It takes vision to change an industry – Interview with Robert Queck, Head of Competence Center eCommerce at Arithnea
Highest standards for highest quality: Our goal is e-commerce solutions that are as flexible as our customers are diverse. To do that, we work with the best. At our Partner Day in October 2018, we thanked those who focused on pulling together with us. Because only through the expertise of our cooperation partners, we can offer companies exactly what we do: agile solutions that adapt to the market situation and the needs of our customers at all times.
The excellent work of our partners is usually not visible on the surface but runs highly efficiently in the background. Because we know that, we’ve created awards for our partners that excel in innovation, performance and creativity. Here, in interviews, we present three experts who deservedly took our partner awards home.
Robert Queck, Head of Compentence Center eCommerce at Arithnea
commercetools Innovation Award 2018
As pilots in digital business, Arithnea guides and supports large and medium-sized companies in their projects towards digital transformation. Arithnea is part of a successful partner network, which includes Celum, e-Spirit and SAP Hybris. scrappel, a digital marketplace for recyclables trading, which came into being as an innovation project by the recycling company ALBA Group, as well as wilo, a premium supplier in the field of building services, water management and industry, are prime examples for well-coordinated cooperation of all involved partners.
In contrast to out-of-the-box monolithic commerce suites – where does commercetools add value for your customers?
Robert Queck: Customers benefit from commercetools’ digital commerce platform mainly in two ways. First, it’s the mindset of microservice architecture that can be the flag bearer through our customers’ transformation processes. Technical and business complexity has reached the next level, microservices are part of the answer to deal with it, and commercetools works as an excellent nucleus. Second, it’s rather unsexy at first sight but has the most significant impact of all: commercetools gives our customers a set of robust commodity eCommerce services that reduce initial investment costs for digital commerce projects. From a visionary business perspective, it ensures faster time-to-market and jump-starts new businesses taking the lead in new markets. What makes it even stronger is that this is not a one-timer. With its native cloud services and API-first strategy, our customers profit from continuous updates and service improvements, which means lifelong fitness without the update costs of self-owned monolithic commerce infrastructures.
If you had to decide between agility and functionality – which one would you chose for your customers?
Robert Queck: Agility or functionality? That depends on the target group. In existing markets and with organizations who know precisely what to do, you will opt for functionality. If five semiconductor factories are running on one platform and you want to have another one … agile is not an option. You even put the same coffee machines in the break rooms to suppress the chances of decreased success rates. But if you enter a new market you would rather choose an agile approach to benefit from flexible options. Same for business agility. New companies work within flexible structures and external partners until the business is stabilized. Afterwards, you go into supply chain optimization.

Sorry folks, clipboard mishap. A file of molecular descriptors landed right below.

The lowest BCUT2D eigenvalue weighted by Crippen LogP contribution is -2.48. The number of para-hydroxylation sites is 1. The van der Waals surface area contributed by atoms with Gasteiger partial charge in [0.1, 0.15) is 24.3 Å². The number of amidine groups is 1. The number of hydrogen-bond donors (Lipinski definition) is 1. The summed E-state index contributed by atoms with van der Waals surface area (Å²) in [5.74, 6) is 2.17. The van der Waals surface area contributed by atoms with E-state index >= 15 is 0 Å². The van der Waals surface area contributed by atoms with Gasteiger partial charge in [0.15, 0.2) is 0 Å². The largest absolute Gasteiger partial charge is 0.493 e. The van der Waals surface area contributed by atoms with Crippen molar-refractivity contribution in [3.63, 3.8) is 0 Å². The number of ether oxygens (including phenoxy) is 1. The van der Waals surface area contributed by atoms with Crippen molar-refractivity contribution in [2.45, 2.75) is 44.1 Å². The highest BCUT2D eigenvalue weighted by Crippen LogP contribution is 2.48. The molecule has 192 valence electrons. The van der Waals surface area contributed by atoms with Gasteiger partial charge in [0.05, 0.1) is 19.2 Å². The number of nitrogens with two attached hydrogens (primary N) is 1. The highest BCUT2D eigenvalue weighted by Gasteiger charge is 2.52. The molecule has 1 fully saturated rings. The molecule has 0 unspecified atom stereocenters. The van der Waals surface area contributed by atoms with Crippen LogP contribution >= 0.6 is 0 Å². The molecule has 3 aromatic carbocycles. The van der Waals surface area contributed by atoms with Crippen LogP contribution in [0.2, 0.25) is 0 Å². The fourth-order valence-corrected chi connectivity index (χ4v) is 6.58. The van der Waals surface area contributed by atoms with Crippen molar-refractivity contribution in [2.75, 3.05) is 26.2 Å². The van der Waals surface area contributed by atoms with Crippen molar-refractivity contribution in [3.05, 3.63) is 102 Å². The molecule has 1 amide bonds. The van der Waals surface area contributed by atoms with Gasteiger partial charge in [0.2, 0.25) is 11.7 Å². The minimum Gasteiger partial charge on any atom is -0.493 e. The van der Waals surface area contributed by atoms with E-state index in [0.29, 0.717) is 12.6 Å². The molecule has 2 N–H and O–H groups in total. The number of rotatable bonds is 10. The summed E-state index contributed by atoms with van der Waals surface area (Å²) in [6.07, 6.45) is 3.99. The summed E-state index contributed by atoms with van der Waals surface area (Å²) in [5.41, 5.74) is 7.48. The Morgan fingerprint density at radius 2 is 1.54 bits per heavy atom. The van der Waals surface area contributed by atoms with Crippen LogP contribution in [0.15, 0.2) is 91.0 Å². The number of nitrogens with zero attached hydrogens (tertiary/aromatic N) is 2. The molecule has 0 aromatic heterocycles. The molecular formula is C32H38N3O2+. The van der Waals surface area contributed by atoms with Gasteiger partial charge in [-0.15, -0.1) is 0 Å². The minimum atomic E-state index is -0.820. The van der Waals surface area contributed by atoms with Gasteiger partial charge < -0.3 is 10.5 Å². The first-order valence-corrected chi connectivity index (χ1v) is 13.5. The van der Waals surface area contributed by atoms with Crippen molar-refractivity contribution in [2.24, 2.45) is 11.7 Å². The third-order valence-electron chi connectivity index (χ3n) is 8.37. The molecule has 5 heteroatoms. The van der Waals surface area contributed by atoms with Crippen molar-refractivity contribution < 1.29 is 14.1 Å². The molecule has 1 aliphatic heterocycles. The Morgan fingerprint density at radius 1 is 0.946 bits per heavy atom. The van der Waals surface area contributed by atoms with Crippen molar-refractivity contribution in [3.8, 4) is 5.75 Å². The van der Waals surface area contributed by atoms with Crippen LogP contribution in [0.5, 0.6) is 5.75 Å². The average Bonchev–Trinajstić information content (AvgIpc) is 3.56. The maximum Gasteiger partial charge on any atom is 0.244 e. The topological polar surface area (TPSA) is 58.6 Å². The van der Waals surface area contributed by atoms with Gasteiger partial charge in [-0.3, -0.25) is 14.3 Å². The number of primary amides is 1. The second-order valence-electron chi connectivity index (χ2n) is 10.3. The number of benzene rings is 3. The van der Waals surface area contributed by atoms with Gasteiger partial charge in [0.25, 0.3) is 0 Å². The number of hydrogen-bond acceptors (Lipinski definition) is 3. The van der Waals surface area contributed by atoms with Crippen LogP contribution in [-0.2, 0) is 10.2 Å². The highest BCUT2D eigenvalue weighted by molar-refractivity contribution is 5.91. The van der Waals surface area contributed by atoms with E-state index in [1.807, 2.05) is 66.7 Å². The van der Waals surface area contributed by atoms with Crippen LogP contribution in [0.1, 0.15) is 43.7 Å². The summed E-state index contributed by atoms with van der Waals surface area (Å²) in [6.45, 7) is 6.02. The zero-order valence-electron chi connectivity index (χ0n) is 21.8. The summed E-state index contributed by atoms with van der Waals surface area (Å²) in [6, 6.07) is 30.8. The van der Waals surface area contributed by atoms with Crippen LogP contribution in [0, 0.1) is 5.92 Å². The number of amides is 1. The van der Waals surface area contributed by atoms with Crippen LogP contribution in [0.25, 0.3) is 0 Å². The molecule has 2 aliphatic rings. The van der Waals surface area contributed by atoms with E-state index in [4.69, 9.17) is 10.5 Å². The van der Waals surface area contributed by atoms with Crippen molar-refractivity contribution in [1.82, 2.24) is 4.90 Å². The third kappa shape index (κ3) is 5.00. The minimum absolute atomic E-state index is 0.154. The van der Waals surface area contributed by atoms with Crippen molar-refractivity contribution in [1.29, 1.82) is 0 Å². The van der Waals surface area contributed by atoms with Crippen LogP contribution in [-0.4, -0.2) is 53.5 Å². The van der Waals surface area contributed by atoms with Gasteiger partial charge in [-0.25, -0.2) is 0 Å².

What does the concept “post-web-era” mean for your daily business and your customers?
Robert Queck: Essentially, it means uncertainty. We see a similar situation as Europeans during the settlement of the American continent. Without any judgment: There is an old web world that will undoubtedly remain for at least one generation. It has not even been adopted completely yet. And there is a new mobile, social, IoT, and who-knows-yet world, with all the related not-yet-proven promises. And like in the historical context, the new world also means adventures, frontiers, chances, and opportunities. We see that our customers are trying to position themselves and their business without having easy answers. Are our customers ready for a change? How many would follow? Do we miss new customers by giving old answers? Is it just another hype or is there a quality change? How can we stay attractive for high-potential employees? Those are just some of the questions we get every day.
So there is uncertainty, and together with our customers, we have to find ways into the new world which in most cases is not an all-or-nothing path. And in the end, this means there are no easy decisions and one-fits-all solutions anymore. Many of our customers choose multiple, very different approaches. Therefore, we regard ourselves as post-web-era pilots. In daily business, we have a strong suggestion: Don’t put all the money on the easy answers. Try something, evaluate, improve, try again.